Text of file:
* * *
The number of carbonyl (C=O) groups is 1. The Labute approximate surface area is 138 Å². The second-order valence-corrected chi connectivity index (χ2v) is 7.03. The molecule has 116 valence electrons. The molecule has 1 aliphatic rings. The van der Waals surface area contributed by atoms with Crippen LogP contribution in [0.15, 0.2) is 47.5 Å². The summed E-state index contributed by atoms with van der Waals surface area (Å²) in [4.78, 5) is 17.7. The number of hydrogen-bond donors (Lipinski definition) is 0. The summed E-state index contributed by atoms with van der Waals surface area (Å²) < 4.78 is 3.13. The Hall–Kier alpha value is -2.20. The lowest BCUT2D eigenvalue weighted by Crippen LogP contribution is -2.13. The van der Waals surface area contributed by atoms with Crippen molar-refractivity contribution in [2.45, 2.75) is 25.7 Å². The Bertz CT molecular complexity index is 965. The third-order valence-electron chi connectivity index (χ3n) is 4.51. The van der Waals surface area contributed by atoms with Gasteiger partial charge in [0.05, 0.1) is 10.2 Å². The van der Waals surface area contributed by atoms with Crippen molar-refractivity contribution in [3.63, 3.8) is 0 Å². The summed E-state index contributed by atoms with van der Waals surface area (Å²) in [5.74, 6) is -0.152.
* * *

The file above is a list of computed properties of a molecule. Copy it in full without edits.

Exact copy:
The number of carbonyl (C=O) groups is 1. The Labute approximate surface area is 138 Å². The second-order valence-corrected chi connectivity index (χ2v) is 7.03. The molecule has 116 valence electrons. The molecule has 1 aliphatic rings. The van der Waals surface area contributed by atoms with Crippen LogP contribution in [0.15, 0.2) is 47.5 Å². The summed E-state index contributed by atoms with van der Waals surface area (Å²) in [4.78, 5) is 17.7. The number of hydrogen-bond donors (Lipinski definition) is 0. The summed E-state index contributed by atoms with van der Waals surface area (Å²) < 4.78 is 3.13. The Hall–Kier alpha value is -2.20. The lowest BCUT2D eigenvalue weighted by Crippen LogP contribution is -2.13. The van der Waals surface area contributed by atoms with Crippen molar-refractivity contribution in [2.45, 2.75) is 25.7 Å². The Bertz CT molecular complexity index is 965. The third-order valence-electron chi connectivity index (χ3n) is 4.51. The van der Waals surface area contributed by atoms with Gasteiger partial charge in [0.05, 0.1) is 10.2 Å². The van der Waals surface area contributed by atoms with Crippen molar-refractivity contribution in [3.63, 3.8) is 0 Å². The summed E-state index contributed by atoms with van der Waals surface area (Å²) in [5.74, 6) is -0.152.